While the PLM method is affordable and sufficiently accurate for the preliminary screening of samples collected during an asbestos inspection, it is not as sensitive as the point count method for asbestos content near the regulated threshold of one percent.
Samplings taken by our asbestos inspector with asbestos content between one and two percent that are suitable for point count analysis will be resubmitted to the lab for the more accurate point count method without additional cost to our clients. This minimizes the risk of having an unnecessary and potentially substantial abatement cost from using asbestos inspectors who do not use the point count method.
The asbestos content in most building materials has been regulated in the U.S. since the late 1970’s; however asbestos use in flooring products has never been banned. In addition, any products obtained from overseas may still contain regulated quantities of asbestos. Thus, the frequently asked question “Was it built prior to 1980?” should only be used as a rough guideline and not as an excuse to forego testing. No building, no matter the date of construction, is exempt from state and federal asbestos regulations.
Proper Asbestos Removal
If you are intending on remodeling or demolishing a building, consider having the components sampled before work begins to ensure you are not exposing those in the environment to unnecessary health risks. The state of Georgia requires that if the quantity of materials to be disturbed is greater than 10 square feet, asbestos testing must be performed. Localities will require proof of testing before issuing any construction permits.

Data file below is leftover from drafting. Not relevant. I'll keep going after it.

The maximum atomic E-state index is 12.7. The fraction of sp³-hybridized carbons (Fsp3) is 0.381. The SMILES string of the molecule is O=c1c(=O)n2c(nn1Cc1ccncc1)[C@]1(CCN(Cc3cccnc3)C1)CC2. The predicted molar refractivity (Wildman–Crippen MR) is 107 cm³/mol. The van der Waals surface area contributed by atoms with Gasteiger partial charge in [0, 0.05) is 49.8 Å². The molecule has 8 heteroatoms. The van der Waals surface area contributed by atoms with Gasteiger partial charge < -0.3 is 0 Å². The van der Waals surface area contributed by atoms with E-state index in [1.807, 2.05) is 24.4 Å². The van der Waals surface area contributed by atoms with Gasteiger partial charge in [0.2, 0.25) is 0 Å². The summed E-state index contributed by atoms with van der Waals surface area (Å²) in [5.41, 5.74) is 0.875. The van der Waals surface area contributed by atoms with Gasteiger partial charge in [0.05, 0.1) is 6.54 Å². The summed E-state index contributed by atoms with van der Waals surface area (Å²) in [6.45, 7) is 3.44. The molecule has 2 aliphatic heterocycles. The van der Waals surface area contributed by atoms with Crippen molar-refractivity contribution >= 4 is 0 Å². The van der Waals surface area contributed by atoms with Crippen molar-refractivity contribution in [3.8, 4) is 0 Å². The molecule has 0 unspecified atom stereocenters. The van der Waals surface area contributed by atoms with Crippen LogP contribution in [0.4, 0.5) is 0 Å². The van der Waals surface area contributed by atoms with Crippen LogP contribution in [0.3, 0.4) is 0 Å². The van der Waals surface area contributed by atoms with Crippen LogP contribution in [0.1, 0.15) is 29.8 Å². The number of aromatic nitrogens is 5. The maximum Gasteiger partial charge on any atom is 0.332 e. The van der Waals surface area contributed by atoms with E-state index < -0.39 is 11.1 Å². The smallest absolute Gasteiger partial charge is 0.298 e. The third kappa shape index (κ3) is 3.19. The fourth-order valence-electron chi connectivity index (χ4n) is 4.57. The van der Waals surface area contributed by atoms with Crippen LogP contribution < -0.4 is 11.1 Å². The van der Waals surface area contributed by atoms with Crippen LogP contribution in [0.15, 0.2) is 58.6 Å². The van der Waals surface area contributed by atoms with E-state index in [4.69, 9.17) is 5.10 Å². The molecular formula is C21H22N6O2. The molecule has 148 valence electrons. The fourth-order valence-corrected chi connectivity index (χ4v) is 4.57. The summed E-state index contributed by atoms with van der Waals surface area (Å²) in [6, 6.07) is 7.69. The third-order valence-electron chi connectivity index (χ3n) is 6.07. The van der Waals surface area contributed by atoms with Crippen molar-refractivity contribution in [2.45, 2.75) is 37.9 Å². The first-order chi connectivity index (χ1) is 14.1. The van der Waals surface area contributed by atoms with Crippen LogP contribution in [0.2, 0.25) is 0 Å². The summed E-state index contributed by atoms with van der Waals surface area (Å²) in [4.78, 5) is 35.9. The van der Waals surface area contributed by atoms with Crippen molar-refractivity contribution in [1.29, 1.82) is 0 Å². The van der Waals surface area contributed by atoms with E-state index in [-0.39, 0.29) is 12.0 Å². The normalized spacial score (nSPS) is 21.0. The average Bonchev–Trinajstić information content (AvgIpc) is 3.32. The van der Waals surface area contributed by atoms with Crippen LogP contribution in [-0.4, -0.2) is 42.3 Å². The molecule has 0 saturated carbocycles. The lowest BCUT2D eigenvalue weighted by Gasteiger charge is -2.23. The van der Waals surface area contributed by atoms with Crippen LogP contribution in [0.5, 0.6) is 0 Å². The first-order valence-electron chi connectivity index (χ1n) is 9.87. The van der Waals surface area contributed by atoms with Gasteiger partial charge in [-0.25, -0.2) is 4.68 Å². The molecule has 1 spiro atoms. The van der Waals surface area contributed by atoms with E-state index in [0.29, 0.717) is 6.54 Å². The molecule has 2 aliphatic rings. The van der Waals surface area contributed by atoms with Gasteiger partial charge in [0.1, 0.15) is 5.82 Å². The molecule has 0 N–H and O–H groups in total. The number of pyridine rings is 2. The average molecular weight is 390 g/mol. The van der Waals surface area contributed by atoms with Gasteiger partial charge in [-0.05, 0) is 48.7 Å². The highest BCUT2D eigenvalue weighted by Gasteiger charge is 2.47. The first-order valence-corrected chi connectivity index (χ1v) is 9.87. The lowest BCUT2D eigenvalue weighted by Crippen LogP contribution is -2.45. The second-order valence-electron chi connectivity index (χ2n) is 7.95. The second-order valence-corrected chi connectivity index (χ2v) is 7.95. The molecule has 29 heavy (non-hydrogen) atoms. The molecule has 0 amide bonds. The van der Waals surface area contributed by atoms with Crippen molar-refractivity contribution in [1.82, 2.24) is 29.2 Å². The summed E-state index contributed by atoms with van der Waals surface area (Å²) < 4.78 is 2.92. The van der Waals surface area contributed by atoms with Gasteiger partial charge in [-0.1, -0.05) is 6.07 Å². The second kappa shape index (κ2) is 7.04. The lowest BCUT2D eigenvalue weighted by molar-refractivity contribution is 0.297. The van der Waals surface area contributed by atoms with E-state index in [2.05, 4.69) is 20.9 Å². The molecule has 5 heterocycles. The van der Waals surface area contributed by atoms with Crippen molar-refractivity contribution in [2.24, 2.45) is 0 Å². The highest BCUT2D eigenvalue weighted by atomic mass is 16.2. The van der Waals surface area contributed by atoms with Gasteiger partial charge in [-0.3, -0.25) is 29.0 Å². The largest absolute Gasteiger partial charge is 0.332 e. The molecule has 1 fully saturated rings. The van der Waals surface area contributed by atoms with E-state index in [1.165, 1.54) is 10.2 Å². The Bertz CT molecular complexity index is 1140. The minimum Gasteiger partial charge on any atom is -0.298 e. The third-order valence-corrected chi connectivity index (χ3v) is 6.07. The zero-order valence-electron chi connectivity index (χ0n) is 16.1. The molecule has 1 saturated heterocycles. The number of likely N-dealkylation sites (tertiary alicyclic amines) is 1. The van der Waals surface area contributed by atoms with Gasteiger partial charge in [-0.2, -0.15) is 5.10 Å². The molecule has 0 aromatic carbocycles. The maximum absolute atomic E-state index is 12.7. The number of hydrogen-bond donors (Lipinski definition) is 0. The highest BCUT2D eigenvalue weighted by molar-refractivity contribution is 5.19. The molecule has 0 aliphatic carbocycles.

Materials identified as having asbestos must be disposed of in a specialized manner. An asbestos abatement company can help ensure proper disposal of asbestos containing materials. Once the asbestos containing materials have been removed, other construction debris can be gotten rid of normally. If asbestos materials are not removed first, then all debris must be treated as though it contains asbestos and must be disposed in a specialized landfill, a far greater expense than normal disposal.
Call Today to set your appointment to provide you and your family the peace of mind that comes with knowing what you’re breathing.
We also provide Indoor Air Quality services in the following cities
More About Dacula
Dacula (/dəˈkjuːlə/ də-KEW-lə) is a city in Gwinnett County, Georgia, United States. The population as of the 2010 census was 4,442, and the U.S. Census Bureau estimated the population to be 5,330 as of 2015.
The vicinity of Dacula was one of the first areas in present-day metropolitan Atlanta to be settled by whites (around the time of the War of 1812), but the area remained mostly undeveloped until the late 20th century. The Dacula area is home to some of the oldest buildings in greater Atlanta, such as the Elisha Winn House, which originally acted as the courthouse for Gwinnett County. Dacula itself began in the late 1800s under the name of Chinquapin Grove, where Dacula Elementary now stands. The town was renamed named “Hoke”, in 1891 after a Seaboard Air Line Railroad executive, but that name was changed due to the Post Office Department’s protest. Dacula’s name was formed from letters in Decatur and Atlanta, two cities to the west that were already prospering at the time of Dacula’s founding. The city was once home to a train station on a CSX line through northeast Georgia, although the station closed in the mid-1950s.